My base concept for my project for the winter exhibition – This project has photography and prints from nature exploring patterns and texture. The prints can be further used on walls, bags, and other items. The prints follow a disciplined structure, giving a therapeutic calming experience to the viewers.
I had already done some photography I started making compositions with them to see what happens, while doing so I planned a sound track of a ‘Tibetan bowl’ to accompany the compositions for the tree parts
moving forward with these compositions and a few more ideas, i found i was lagging behind and had stopped enjoying making the collages.
After a presentation in class realized I need a tight topic to work with and a better vision for the next presentation.
By week I realized i wanted to do something more to take the idea and the texture of tress forward with something else and my projected took a turn with the idea for the exhibition.
My project is about exploring lines in nature the patterns and textures have always attracted me. I find them intriguing. I started my project with photography of trees looking and studying parts their part, such as the leaves and barks. Photography helped me capture the mood and the visual experience of the character of the wood, but I further wanted to experience texture and it led me to explore printmaking – continued and took the printing workshop further.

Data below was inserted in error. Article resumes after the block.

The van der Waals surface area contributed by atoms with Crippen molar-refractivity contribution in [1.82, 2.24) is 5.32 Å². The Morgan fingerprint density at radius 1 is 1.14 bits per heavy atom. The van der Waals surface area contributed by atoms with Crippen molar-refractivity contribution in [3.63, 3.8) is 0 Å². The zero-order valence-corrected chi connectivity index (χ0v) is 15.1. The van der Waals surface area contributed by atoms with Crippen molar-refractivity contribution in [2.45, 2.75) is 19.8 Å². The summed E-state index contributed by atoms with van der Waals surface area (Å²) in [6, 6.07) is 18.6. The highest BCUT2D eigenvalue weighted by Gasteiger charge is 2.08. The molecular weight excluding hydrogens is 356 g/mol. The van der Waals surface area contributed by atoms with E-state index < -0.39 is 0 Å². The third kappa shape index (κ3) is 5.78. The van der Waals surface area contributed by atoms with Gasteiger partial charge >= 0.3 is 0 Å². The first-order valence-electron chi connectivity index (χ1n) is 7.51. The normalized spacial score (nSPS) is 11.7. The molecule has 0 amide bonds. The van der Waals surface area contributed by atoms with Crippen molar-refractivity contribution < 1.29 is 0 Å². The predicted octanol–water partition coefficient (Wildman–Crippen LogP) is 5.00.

Print making has been a form a medium of art for over hundreds of years it started from carving in caves rocks an animal skin an other surface is the terms would cutting engraving in etching or techniques from our history going back to the 5th century and now with technology evolving we have lithography digital printing and even the use of lead in UV rays
I was highly inspired by the artist Bryan Nash Gill – An American artist – wood medium – known for his sculptures and prints- woodcuts – “Art is (or should be) an authentic experience, which brings you closer to understanding yourself in relation to your surroundings.” -Bryan
I could understand and relate to his work, I could also understand why my photography looked a certain way I could understand the emotions of the trees.
My work is falling into place, had better responses from the last presentations – Now I will be conducting a workshop for the exhibition sharing the art of printing. started collecting factual information on leaves, spices – mainly turmeric to make my workshop more interesting.
Turmeric – The root of the turmeric plant is in the same botanical family as ginger, and is native to Asia. It is the ingredient in curry that creates a deep, yellow color. For thousands of years, this spice has been used for both culinary and medicinal purposes.
In fact, there are records of turmeric being used as early as 250 B.C. for medicinal purposes such as relief from food poisoning and providing liver support. It’s used as an ayurvedic medicine – helps with cholesterol, asthma, diabetes sugar problems and more – it is also an antiseptic and used to treat several skin problem – Nowday’s used in beauty products as well.
How a leaf work, scientifically.
REVIEW : ROCK GARDEN